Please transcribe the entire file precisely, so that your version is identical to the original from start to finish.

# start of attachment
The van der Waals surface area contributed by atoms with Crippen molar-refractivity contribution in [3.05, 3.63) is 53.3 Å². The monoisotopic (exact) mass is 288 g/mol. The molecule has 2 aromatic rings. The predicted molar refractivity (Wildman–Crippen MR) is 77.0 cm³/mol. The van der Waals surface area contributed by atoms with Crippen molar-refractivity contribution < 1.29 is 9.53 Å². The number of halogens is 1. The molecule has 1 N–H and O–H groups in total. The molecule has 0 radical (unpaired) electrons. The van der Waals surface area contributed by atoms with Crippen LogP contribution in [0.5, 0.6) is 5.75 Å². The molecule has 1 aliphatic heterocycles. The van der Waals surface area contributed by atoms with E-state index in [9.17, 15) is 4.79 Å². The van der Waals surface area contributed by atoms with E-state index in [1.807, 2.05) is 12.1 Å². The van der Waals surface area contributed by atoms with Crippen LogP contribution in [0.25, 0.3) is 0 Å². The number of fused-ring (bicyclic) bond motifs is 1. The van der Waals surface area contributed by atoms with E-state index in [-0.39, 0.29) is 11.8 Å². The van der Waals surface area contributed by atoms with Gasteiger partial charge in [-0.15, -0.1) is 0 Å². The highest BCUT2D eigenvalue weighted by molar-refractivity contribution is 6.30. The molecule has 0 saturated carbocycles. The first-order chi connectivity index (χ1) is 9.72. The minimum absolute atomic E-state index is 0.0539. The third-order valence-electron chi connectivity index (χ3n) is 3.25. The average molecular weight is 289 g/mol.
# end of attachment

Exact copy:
The van der Waals surface area contributed by atoms with Crippen molar-refractivity contribution in [3.05, 3.63) is 53.3 Å². The monoisotopic (exact) mass is 288 g/mol. The molecule has 2 aromatic rings. The predicted molar refractivity (Wildman–Crippen MR) is 77.0 cm³/mol. The van der Waals surface area contributed by atoms with Crippen molar-refractivity contribution < 1.29 is 9.53 Å². The number of halogens is 1. The molecule has 1 N–H and O–H groups in total. The molecule has 0 radical (unpaired) electrons. The van der Waals surface area contributed by atoms with Crippen LogP contribution in [0.5, 0.6) is 5.75 Å². The molecule has 1 aliphatic heterocycles. The van der Waals surface area contributed by atoms with E-state index in [9.17, 15) is 4.79 Å². The van der Waals surface area contributed by atoms with E-state index in [1.807, 2.05) is 12.1 Å². The van der Waals surface area contributed by atoms with Crippen LogP contribution in [0.25, 0.3) is 0 Å². The number of fused-ring (bicyclic) bond motifs is 1. The van der Waals surface area contributed by atoms with E-state index in [-0.39, 0.29) is 11.8 Å². The van der Waals surface area contributed by atoms with Gasteiger partial charge in [-0.15, -0.1) is 0 Å². The highest BCUT2D eigenvalue weighted by molar-refractivity contribution is 6.30. The molecule has 0 saturated carbocycles. The first-order chi connectivity index (χ1) is 9.72. The minimum absolute atomic E-state index is 0.0539. The third-order valence-electron chi connectivity index (χ3n) is 3.25. The average molecular weight is 289 g/mol.